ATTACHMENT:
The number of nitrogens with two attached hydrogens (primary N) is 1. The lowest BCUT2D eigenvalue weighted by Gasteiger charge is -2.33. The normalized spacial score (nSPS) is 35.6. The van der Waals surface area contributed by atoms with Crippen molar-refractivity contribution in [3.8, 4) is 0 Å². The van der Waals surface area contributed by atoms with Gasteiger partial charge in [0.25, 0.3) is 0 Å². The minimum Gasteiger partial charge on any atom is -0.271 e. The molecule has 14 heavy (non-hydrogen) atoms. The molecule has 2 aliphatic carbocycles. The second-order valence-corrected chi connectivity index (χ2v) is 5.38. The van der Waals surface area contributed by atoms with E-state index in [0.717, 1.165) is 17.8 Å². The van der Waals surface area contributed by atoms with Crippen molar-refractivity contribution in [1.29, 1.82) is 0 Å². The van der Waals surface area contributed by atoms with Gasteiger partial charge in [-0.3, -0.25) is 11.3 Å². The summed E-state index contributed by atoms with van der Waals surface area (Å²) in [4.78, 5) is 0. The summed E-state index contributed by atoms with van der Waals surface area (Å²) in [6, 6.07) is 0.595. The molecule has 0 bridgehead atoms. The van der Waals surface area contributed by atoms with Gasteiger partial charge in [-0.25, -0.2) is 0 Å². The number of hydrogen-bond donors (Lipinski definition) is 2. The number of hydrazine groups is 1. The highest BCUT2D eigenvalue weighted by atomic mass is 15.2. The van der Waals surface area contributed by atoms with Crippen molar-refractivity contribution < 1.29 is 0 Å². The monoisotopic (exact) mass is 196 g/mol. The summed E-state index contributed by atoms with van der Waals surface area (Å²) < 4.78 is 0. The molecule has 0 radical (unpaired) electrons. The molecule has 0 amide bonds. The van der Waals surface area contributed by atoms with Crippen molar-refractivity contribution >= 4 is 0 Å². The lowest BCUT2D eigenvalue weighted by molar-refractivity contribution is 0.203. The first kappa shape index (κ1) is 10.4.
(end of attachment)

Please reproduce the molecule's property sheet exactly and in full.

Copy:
The number of nitrogens with two attached hydrogens (primary N) is 1. The lowest BCUT2D eigenvalue weighted by Gasteiger charge is -2.33. The normalized spacial score (nSPS) is 35.6. The van der Waals surface area contributed by atoms with Crippen molar-refractivity contribution in [3.8, 4) is 0 Å². The van der Waals surface area contributed by atoms with Gasteiger partial charge in [0.25, 0.3) is 0 Å². The minimum Gasteiger partial charge on any atom is -0.271 e. The molecule has 14 heavy (non-hydrogen) atoms. The molecule has 2 aliphatic carbocycles. The second-order valence-corrected chi connectivity index (χ2v) is 5.38. The van der Waals surface area contributed by atoms with E-state index in [0.717, 1.165) is 17.8 Å². The van der Waals surface area contributed by atoms with Crippen molar-refractivity contribution in [1.29, 1.82) is 0 Å². The van der Waals surface area contributed by atoms with Gasteiger partial charge in [-0.3, -0.25) is 11.3 Å². The summed E-state index contributed by atoms with van der Waals surface area (Å²) in [4.78, 5) is 0. The summed E-state index contributed by atoms with van der Waals surface area (Å²) in [6, 6.07) is 0.595. The molecule has 0 bridgehead atoms. The van der Waals surface area contributed by atoms with Gasteiger partial charge in [-0.25, -0.2) is 0 Å². The number of hydrogen-bond donors (Lipinski definition) is 2. The number of hydrazine groups is 1. The highest BCUT2D eigenvalue weighted by atomic mass is 15.2. The van der Waals surface area contributed by atoms with Crippen molar-refractivity contribution < 1.29 is 0 Å². The monoisotopic (exact) mass is 196 g/mol. The summed E-state index contributed by atoms with van der Waals surface area (Å²) < 4.78 is 0. The molecule has 0 radical (unpaired) electrons. The molecule has 0 amide bonds. The van der Waals surface area contributed by atoms with Crippen molar-refractivity contribution >= 4 is 0 Å². The lowest BCUT2D eigenvalue weighted by molar-refractivity contribution is 0.203. The first kappa shape index (κ1) is 10.4.